Pajama bottoms and bombshells—the Michael Jackson trial has a bit of everything. Week two of the trial reached its absurd low point on March 10, when Jackson failed to appear in court, was given an hour to show up by the judge and finally arrived—eight minutes after the deadline—in blue pajama bottoms and black dinner jacket. A woozy Jackson, claiming back pain, avoided a sanction but had to listen to his 15-year-old accuser rivet the courtroom with his graphic tale of molestation. Says former federal prosecutor Laurie Levenson: "You sort of heard the air go out in the room."

Over the weekend the defense regrouped and produced a surprise witness: Jeffrey Alpert, dean of the Los Angeles middle school once attended by the accuser. In response, prosecutors held furtive meetings Sunday evening—"a bad sign," says CBS chief legal analyst Andrew Cohen. True. The next day Jackson's lawyer Thomas Mesereau trapped the accuser in several inconsistencies, including the admission that he twice told the dean Jackson "didn't do anything to me."

It was a rough day for the accuser and his family, who, says someone close to them, "are doing lousy. They feel like they are getting beat up. Seeing your children attacked and called liars is very difficult." During their testimony the accuser and his brother, 14, and sister, 18 (both of whom have taken the stand), have been kept apart from their parents and from each other by the prosecution to avoid any suggestion they're comparing stories. "They can't talk to each other or give each other comfort," says the source close to the family. "The kids have been kept out of school. If s been very tough."

Things could get even tougher—and stranger. The accuser's denial he ever spoke with Tonight Show host Jay Leno could hurt the case if Leno, who has said the accuser called him to ask for money, is summoned to testify. "The defense has made a lot of headway," says former prosecutor and TV legal analyst Anne Bremner. But "you can't take the temperature of a trial one day and predict the outcome. Things can change overnight."

By Alex Tresniowski. Maureen Harrington in Santa Maria and Ron Arias, Champ Clark and Vickie Bane in Los Angeles

THE MAIN CHARGE

HOW BELIEVABLE IS THE ACCUSER?
The 15-year-old cancer survivor at the center of the case spent less than two hours under the gentle questioning of District Attorney Thomas Sneddon—and then endured a sometimes withering cross-examination from defense lawyer Thomas Mesereau that stretched over three days.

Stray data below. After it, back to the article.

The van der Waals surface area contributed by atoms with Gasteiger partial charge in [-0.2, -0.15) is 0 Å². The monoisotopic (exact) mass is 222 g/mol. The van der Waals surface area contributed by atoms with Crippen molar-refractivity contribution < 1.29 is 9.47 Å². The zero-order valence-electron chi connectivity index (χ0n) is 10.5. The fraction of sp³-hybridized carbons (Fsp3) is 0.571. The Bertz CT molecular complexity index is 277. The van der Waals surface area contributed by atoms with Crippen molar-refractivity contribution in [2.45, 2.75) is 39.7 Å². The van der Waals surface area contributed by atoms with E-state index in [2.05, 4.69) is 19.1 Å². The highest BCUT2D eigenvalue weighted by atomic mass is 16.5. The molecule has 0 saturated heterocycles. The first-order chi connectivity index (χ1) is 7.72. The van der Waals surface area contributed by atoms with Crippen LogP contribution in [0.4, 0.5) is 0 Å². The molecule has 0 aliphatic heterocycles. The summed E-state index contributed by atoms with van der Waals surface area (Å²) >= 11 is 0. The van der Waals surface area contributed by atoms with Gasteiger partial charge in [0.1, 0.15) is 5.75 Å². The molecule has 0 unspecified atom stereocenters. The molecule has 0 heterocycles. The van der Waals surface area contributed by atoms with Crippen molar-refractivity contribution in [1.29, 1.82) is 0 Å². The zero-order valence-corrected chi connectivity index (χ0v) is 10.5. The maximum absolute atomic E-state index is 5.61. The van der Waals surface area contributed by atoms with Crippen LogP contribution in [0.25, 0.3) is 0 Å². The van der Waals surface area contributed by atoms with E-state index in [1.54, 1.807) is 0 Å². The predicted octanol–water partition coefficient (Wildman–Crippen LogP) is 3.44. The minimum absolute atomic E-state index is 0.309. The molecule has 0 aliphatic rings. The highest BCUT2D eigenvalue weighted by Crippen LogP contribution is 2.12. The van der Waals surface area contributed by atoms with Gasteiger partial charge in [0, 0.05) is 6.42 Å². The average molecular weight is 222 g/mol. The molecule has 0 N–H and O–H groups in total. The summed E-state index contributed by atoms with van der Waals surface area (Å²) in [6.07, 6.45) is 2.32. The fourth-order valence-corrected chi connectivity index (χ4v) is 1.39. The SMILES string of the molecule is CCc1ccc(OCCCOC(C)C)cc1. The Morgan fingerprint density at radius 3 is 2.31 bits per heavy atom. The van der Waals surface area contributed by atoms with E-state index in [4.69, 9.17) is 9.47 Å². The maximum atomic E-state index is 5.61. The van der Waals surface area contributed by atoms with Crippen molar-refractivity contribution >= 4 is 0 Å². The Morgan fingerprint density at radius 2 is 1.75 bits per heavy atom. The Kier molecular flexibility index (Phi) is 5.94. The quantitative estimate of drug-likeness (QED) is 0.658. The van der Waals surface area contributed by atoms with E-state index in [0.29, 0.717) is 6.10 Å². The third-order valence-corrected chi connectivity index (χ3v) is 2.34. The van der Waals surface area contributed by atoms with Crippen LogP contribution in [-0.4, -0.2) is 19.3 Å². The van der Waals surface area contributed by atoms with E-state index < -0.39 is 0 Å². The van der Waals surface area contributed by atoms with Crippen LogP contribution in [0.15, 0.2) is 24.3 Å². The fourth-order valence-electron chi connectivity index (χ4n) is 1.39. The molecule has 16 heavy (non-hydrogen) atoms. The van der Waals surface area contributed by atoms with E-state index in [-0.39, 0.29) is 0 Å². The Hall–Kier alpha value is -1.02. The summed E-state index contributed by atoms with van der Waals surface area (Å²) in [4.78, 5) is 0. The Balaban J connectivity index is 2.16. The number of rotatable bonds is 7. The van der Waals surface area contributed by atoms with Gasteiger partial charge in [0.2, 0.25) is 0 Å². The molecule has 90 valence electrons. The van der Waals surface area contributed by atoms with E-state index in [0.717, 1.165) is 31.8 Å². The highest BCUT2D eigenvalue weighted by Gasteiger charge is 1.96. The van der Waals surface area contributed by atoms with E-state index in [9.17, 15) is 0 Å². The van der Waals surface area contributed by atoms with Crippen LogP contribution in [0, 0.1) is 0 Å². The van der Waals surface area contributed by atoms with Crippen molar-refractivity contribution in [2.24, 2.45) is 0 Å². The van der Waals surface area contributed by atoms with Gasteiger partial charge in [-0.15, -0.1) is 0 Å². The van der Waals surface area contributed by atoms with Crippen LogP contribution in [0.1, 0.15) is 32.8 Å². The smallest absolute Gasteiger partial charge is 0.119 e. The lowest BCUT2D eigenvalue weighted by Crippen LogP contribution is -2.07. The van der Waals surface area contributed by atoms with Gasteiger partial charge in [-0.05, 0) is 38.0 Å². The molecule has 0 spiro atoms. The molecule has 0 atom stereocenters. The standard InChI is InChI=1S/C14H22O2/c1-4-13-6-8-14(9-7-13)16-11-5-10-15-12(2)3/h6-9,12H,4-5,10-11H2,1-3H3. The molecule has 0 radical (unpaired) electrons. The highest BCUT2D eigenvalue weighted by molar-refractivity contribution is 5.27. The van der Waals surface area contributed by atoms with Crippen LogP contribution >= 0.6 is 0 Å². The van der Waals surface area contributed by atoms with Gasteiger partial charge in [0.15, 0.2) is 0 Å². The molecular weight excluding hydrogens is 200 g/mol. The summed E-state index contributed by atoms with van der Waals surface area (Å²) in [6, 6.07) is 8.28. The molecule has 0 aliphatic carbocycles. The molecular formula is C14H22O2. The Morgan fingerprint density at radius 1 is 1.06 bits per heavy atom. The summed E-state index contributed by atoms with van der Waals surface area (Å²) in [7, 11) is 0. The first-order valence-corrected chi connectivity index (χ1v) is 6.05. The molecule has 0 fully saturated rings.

THE PROSECUTION: The boy testified that Jackson had twice fondled him while he lay in the singer's bed at Neverland. Says former prosecutor Anne Bremner: "His description of the molestation rings true." Tom Lyon, a professor at USC who is a lawyer and also an expert in child psychology, agrees. "What makes the accuser credible is the way the molestation unfolds, with drinking, talking about masturbation and the porn," says Lyon. "Child molestation is almost always seduction. It's not violent."

THE DEFENSE: Under cross-examination the boy conceded that not long after the molestation is alleged to have occurred, he told the dean of his middle school that Jackson "didn't do anything to me." This was clearly a thunderbolt the prosecution hadn't expected. The next day the boy said he denied the abuse because his classmates "were making fun of me." Mesereau also pointed out the boy and his family didn't file charges against Jackson until after meeting with two lawyers, including one involved in the 1994 settlement of the $20 million molestation suit against the singer. Says Bremner: "Mesereau is trying to show that the motive is the money, the money and more moneys."

INCONSISTENCES

THE DEFENSE: Earlier testimony disclosed that the boy's brother had initially told a psychologist he'd seen Jackson touching his brother but over his clothes. The accuser, however, explicitly said the touching occurred under his clothes. (But given the fuzzy chronology presented at the trial so far, it's not clear the boys were referring to the same incident

THE PROSECUTION: Up to a point, says Lyon, "the inconsistencies in their testimony make them more believable. If they had been coached, all those little details would have been gotten straight and rehearsed."

Defense lawyer Mesereau grilled Jackson's accuser.

THE BOOZE

THE PROSECUTION: The accuser contends that Jackson plied him with wine in Diet Coke cans (which the singer called "Jesus Juice"), vodka and whiskey. In his opening statement Sneddon suggested that flight attendants on Jackson's plane will back up at least some of those allegations.

THE DEFENSE: "By far the toughest issue for the defense is the alcohol," says former prosecutor Jim Hammer. "If you listened very carefully to the defense opening, all Mesereau said about drinking was, The doctor will testify that he didn't see it on the plane.' That's not a very strong statement. He's worried about that part of the case."

FLASHES OF ANGER

THE DEFENSE: Under questioning from Mesereau, the accuser became angry and argumentative at times—subtly underscoring the defense's belief that he's not making the accusations because he's been abused but because he's been cut off from Jackson's generosity. 'That hurts the accuser, no doubt about it." says Bremner. "Had he been more restrained and more vulnerable, that would have worked against Mesereau."

THE PROSECUTION: "Why wouldn't a victim of a crime be angry?" says Lyon. "It's perfectly natural." Also, the accuser seemed far more confident and less evasive, on the stand than either his brother or sister. "He's looking the jury right in the eyes, and they're looking right back," says Hammer.

  • Contributors:
  • Ron Arias,
  • Champ Clark,
  • Vickie Bane.